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Mar 2, 2017, 12:32 PM

Autism is a pervasive developmental disorder that is often diagnosed in children before the age of three. The disability is often characterized by an inability to verbally express oneself fluently, the inability to engage in social interactions with others, and ones obsession with repetitive behavioral patterns.

For some children who are diagnosed with autism, their deficit is mild enough that they can perform daily functions such as engaging in a conversation with minimal disruptions. In others, basic life skills such as dressing oneself, managing money, or taking part in parallel activities in groups or individually are beyond reach. Because of the range with which autism can be described, the term “spectrum” is often included when naming the disability. Hence, the term autism spectrum disorder is the prevalent term used to refer to the disorder.

For disability activists, a “People First” approach is preferred when dealing with individuals with disabilities. For example, in the case of an individual who is diagnosed with autism, it is highly desirable to refer to the person as one who is diagnosed with autism or autism spectrum disorder. It is undesirable to refer to the person as autistic. The People First approach takes the stigma of disabilities away from the individual, while promoting an abilities first attitude within the disability culture.


Like many other cultures, The Gambia has a deep history of excluding individuals with disabilities from daily life. How many times has one walked into a bank and see a bank teller in a wheelchair, helping customers complete account transactions? When was the last time that a child with a disability attended school with his or her non-disabled peers in The Gambia? How many teachers are trained on how to educate children with emotional, intellectual, or physical disabilities? As a reader, if you answered positively to any of the above questions, you are truly an exception in The Gambian society.

I am a Gambian native. Like many of you, I grew up in The Gambia and never once interacted with an individual with a disability. In fact, the only moments when I came across a person with a handicap were at the market when I would observe a person who could not walk, begged for change. They would either be seated on the ground or have their hands placed on the shoulders of a child who walked them all over the car-park or the market looking for change. Every so often, someone would throw change at them out of pity. Others may buy a loaf of bread or some other handout and gave it to them as charity before moving on. The bottom line is that an individual with disabilities in The Gambia does not stand a chance at succeeding.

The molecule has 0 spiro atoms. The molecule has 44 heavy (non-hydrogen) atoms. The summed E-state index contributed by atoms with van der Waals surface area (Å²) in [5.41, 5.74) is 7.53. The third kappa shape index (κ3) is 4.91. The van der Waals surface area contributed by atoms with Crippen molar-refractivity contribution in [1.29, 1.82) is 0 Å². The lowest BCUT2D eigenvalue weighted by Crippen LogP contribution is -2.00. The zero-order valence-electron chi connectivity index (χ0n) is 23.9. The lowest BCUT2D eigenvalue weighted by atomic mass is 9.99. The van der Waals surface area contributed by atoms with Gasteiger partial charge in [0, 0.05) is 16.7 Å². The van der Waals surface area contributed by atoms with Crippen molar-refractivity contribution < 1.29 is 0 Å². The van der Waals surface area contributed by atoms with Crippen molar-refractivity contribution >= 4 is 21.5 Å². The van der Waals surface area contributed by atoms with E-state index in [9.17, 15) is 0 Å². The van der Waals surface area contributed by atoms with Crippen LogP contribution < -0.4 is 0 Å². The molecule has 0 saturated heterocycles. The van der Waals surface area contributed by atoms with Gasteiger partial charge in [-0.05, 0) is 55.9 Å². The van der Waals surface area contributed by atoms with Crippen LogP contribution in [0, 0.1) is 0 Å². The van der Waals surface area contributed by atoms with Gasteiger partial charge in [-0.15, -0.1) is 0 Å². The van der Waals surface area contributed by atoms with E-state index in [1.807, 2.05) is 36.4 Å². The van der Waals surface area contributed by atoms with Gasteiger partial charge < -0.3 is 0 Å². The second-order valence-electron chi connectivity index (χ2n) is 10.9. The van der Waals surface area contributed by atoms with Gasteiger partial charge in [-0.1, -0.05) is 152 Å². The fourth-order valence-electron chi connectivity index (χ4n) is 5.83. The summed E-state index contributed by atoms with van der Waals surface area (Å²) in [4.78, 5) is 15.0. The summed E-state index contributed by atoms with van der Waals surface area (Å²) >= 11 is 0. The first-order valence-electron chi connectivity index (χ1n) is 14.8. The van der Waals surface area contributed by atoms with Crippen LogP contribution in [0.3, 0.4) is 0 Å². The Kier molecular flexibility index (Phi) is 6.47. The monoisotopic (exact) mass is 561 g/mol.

However, that should not be the case. Every child can learn under appropriate set of circumstances. Like the general population, children with disabilities can learn to read, write, and perform mathematical operations alongside their non-disabled peers. Therefore, under “The New Gambia,” as we look to address disparities across all sectors of public life, the needs of individuals with disabilities must be included as part of our broader approach to human rights. Every citizen should be afforded a right to life, liberty, and prosperity without regard to ethnic identity, gender, or disability.

Article 1 of The Universal Declaration of Human Rights declared that, “All human beings are born free and equal in dignity and rights. They are endowed with reason and conscience and should act towards one another in a spirit of brotherhood.” There are no exclusionary measures in the above doctrine. Therefore, the Constitution of The Gambia should not exclude any citizen in their engagements with the general public. As efforts are underway to right the wrongs embedded in the nation’s Constitution, the voices of conscience must stand up for all Gambians regardless of social, economic, and disability status.

I am encouraged to learn about efforts to upgrade institutions such as the prison system in pursuit of humane treatments towards our brothers and sisters under state custody. I am also encouraged to learn about the work that parliament is undergoing to lift the age limit that prohibited Gambians from serving in government. While the country continues to make progress in various facets of national development and reconciliation, I pray that the rights and dignity of individuals with disabilities will not be ignored. Leaving so many of our fellow countrymen and women in positions of pity because of their disability is contrary to the ideals of democracy. The Gambia should be an inclusive nation, one that appreciates the invaluable contributions of every citizen. We can begin that work by educating children with disabilities to become productive members of the Gambian society the same way as we educate children without disabilities.

Author: Sankung Papa Susso, Professor of Education, Touro College and University System

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